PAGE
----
Bargaining Theory of War
During past research in the study area of IR with a focus on conflict, such as the Theory of War, scholars attempted to define the factors that caused the government, individuals and systems to start a conflict. A more recent approach, known as the BTW, “[…] explains violence as the product of private information9 with incentives to misrepresent, problems of credible commitment, and issue indivisibilities […]” (Lake: 81). This approach to a theory focusing on conflict results in the belief that a failure in bargaining disputes ultimately leads to both sides of the conflict being worse off than they would have been, had they bargained efficiently. After all, it is always beneficial to both parties to negotiate where possible, as the costs of a conflict and war are excessive. In short, “[t]he bargaining model sees the essence of conflict, violent or otherwise, as disagreement over resource allocation and/or policy choice” (Reiter, 2003: 28).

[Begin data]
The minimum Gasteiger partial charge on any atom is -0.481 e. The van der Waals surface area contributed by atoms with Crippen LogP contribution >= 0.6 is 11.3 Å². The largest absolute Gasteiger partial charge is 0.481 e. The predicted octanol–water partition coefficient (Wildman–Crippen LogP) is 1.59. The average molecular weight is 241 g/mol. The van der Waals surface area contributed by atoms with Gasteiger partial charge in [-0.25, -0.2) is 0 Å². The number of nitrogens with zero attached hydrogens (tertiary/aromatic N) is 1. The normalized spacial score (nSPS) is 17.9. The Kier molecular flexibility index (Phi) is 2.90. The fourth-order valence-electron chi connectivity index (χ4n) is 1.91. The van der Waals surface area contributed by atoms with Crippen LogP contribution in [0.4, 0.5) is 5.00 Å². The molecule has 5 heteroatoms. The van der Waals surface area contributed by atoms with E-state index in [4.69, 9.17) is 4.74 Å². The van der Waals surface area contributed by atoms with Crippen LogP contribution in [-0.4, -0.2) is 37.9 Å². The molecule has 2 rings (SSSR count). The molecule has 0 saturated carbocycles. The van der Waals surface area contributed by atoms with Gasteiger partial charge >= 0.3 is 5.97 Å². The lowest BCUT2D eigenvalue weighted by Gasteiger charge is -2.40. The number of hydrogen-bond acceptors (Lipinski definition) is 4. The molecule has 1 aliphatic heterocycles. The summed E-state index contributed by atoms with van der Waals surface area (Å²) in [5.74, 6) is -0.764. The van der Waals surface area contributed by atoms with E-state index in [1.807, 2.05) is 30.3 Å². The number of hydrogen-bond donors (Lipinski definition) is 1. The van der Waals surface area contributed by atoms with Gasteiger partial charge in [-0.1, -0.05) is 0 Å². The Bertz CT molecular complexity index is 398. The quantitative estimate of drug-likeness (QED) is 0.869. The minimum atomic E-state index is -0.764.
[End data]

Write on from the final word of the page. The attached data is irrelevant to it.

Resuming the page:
The first common reason for bargaining to fail is parties possessing “[…] private information with incentives to misrepresent” (Lake: 82). If a party has certain knowledge that is not available to other actors, this is known as private information. However, in order for bargaining to fail and the eventual beginning of a war, “[…] an actor10 must also have some incentive not to reveal its private information since doing so would otherwise allow a mutually preferred bargain to be reached and the costs of war to be avoided” (ibid). War plans are common to be misrepresented, especially since they lose their value after being known to the opposing party. Therefore, negotiations are more likely to fail in a case where both actors have little incentive to expose their strategies because they expect a favorable outcome for themselves as a result of their strategy. A second reason for wars to occur is the lack of credibility that one actor has in respect of the other actor fulfilling its terms as discussed in the bargain. When a bargain is reached but parties cannot put faith in the other party’s future behavior with respect to the agreements made, this can result in war. Yet even when bargains are made at a time where both parties are considered credible, these commitments are not assured to last eternally, as uneven growth rates of the actors may result in incredibility. Third, bargaining may not be possible at all, when the issue under dispute is unable to be divided equally or at all between the parties. The indivisibility of an issue may lead to the parties having great difficulties in reaching a solution that is acceptable for both actors. Compromising may be even more difficult for some actors when the issue is strongly related to loyalty to the state (ibid: 83). The BTW has been used as a theoretical framework for various research programs, as the theory proves to be very useful in understanding the causes of war or, in the case of Colombia, internal conflict.